When Pfc. Colton Rusk was shot by Taliban fighters in Afghanistan last December, his loyal explosives-sniffing dog, Eli, rushed to his side and crawled on top of him to protect him, according to the Corpus Christi Caller-Times. Eli even snapped at other Marines who rushed over to help Rusk.
Tragically, Rusk, 20, didn’t make it. Eli could have been sent off to a new handler. After all, he’s only 4 years old, was uninjured, and has thousands of dollars worth of training invested in him. The day Rusk died, Eli had already sniffed out two explosives. But a plea from Rusk’s family in Texas changed Eli’s future.
The commander of Rusk’s unit knew of Rusk’s very special bond with Eli. Sniffer dogs are supposed to sleep in kennels. But Rusk often broke the rules and let him sleep with him on his cot, according to the Huffington Post. Sometimes the dog took up the entire sleeping bag, but Rusk didn’t mind.. Rusk had grown up with dogs on his family’s 100-acre ranch in South Texas, and Eli was almost like a second skin to him. Rusk ate ready-to-eat meals, therefore so did Eli.
“Whatever is mine is his,” Rusk wrote on his Facebook page.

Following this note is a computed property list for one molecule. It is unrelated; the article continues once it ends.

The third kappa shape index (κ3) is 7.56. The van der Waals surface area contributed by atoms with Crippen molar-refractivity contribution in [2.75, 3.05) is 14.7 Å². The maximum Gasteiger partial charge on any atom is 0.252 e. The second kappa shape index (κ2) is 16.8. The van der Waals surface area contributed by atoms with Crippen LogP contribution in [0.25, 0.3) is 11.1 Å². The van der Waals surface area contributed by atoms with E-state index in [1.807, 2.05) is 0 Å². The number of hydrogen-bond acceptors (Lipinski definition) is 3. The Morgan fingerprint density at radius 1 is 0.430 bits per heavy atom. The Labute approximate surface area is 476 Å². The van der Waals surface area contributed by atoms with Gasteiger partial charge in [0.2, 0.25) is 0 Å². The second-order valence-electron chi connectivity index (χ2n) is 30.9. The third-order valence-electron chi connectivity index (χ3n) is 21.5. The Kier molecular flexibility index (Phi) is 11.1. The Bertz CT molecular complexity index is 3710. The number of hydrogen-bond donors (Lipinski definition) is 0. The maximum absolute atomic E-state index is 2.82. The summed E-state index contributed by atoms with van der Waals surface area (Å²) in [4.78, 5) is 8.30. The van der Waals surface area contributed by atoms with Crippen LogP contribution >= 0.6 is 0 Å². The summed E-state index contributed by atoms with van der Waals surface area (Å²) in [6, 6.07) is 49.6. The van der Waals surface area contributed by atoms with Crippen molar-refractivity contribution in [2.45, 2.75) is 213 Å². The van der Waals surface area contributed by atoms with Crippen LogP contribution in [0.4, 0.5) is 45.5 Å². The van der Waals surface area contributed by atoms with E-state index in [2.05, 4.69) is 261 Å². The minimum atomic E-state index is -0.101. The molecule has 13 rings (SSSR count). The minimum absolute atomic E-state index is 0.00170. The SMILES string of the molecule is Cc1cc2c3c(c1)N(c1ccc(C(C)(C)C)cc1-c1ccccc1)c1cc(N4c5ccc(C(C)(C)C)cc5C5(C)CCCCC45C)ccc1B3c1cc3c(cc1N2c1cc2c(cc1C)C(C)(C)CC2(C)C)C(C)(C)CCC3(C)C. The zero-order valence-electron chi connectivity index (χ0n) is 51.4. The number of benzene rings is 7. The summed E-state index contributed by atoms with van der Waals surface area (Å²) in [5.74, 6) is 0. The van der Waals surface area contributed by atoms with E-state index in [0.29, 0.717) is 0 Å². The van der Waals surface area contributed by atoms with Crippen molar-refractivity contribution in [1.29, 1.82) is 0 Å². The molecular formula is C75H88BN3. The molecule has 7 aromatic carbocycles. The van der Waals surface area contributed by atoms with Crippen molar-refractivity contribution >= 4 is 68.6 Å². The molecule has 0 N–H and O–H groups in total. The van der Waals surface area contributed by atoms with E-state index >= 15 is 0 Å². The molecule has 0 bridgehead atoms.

Little did he know that one day, Rusk’s family would be Eli’s.
Based on their strong bond, and the family’s pleas (on their own and through influential politicians), the commander of Rusk’s unit recommended Eli for retirement and adoption by Rusk’s parents and brothers. It’s only the second adoption to the family of a military dog handler killed in combat, reports the Caller.
On Thursday the family traveled to Lackland Air Force Base to meet Rusk’s best friend for the first time. It was as if they’d known each other for years. Maybe Eli could sniff Rusk’s genetics in his family. The sweet scene, according to the Caller:
Eli wagged his tail furiously when he was brought into a small room inside the 37th Training Wing to meet his new owners. A Marine staff sergeant tried to get the dog to sit obediently while he read a letter of thanks to the family, but he relented after Eli kept lunging forward to sniff Rusk’s mother, Kathy.
When the leash was finally handed to Darrell Rusk, his wife and two sons each crouched down to hug and pet Eli, who lifted his front right paw to invite their hands toward his belly. All were crying…
Rusk’s younger brother, Brady Rusk, 12, grabbed the leash and didn’t let go. He held so hard his knuckles turned white as tears streamed down his face.
“Every time he called home, it was always about Eli,” Kathy Rusk said of her son. “It gave me some comfort knowing that Colton wasn’t alone over there…We just feel like he was Colton’s family, so now he’s our family.”
Endings to sad stories don’t get much better than this. May they have many happy, healing years together.